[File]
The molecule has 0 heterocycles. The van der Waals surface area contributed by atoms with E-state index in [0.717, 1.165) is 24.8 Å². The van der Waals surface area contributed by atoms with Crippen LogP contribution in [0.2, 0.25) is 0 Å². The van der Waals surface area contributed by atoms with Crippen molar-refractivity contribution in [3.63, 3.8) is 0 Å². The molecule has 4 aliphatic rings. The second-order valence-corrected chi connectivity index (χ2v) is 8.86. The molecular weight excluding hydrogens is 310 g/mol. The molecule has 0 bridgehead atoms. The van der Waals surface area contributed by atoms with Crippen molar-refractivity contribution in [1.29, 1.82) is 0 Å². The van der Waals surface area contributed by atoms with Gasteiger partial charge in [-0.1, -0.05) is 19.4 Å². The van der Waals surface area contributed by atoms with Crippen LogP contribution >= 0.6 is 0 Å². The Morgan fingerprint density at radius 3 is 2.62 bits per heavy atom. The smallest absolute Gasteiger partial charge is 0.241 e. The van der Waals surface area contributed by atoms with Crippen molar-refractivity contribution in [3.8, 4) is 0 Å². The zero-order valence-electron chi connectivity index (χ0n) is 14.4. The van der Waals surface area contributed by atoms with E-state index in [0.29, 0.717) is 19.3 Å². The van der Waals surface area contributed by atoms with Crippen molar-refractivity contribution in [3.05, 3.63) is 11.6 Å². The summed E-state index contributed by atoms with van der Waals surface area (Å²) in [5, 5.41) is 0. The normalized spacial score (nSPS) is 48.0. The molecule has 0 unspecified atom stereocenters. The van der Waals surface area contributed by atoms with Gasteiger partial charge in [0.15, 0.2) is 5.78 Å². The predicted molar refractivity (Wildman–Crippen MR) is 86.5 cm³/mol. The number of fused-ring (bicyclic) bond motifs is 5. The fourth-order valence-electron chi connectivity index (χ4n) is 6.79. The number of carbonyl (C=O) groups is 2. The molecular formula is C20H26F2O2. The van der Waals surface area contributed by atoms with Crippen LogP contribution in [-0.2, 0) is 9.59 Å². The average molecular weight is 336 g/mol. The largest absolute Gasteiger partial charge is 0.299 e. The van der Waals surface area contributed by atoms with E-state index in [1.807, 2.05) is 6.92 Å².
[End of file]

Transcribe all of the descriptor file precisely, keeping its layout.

The molecule has 0 heterocycles. The van der Waals surface area contributed by atoms with E-state index in [0.717, 1.165) is 24.8 Å². The van der Waals surface area contributed by atoms with Crippen LogP contribution in [0.2, 0.25) is 0 Å². The van der Waals surface area contributed by atoms with Crippen molar-refractivity contribution in [3.63, 3.8) is 0 Å². The molecule has 4 aliphatic rings. The second-order valence-corrected chi connectivity index (χ2v) is 8.86. The molecular weight excluding hydrogens is 310 g/mol. The molecule has 0 bridgehead atoms. The van der Waals surface area contributed by atoms with Crippen molar-refractivity contribution in [1.29, 1.82) is 0 Å². The van der Waals surface area contributed by atoms with Gasteiger partial charge in [-0.1, -0.05) is 19.4 Å². The van der Waals surface area contributed by atoms with Crippen LogP contribution >= 0.6 is 0 Å². The Morgan fingerprint density at radius 3 is 2.62 bits per heavy atom. The smallest absolute Gasteiger partial charge is 0.241 e. The van der Waals surface area contributed by atoms with Crippen molar-refractivity contribution in [3.8, 4) is 0 Å². The zero-order valence-electron chi connectivity index (χ0n) is 14.4. The van der Waals surface area contributed by atoms with E-state index in [0.29, 0.717) is 19.3 Å². The van der Waals surface area contributed by atoms with Crippen molar-refractivity contribution in [3.05, 3.63) is 11.6 Å². The summed E-state index contributed by atoms with van der Waals surface area (Å²) in [5, 5.41) is 0. The normalized spacial score (nSPS) is 48.0. The molecule has 0 unspecified atom stereocenters. The van der Waals surface area contributed by atoms with Gasteiger partial charge in [0.15, 0.2) is 5.78 Å². The predicted molar refractivity (Wildman–Crippen MR) is 86.5 cm³/mol. The number of fused-ring (bicyclic) bond motifs is 5. The fourth-order valence-electron chi connectivity index (χ4n) is 6.79. The number of carbonyl (C=O) groups is 2. The molecular formula is C20H26F2O2. The van der Waals surface area contributed by atoms with Crippen LogP contribution in [-0.2, 0) is 9.59 Å². The average molecular weight is 336 g/mol. The largest absolute Gasteiger partial charge is 0.299 e. The van der Waals surface area contributed by atoms with E-state index in [1.807, 2.05) is 6.92 Å².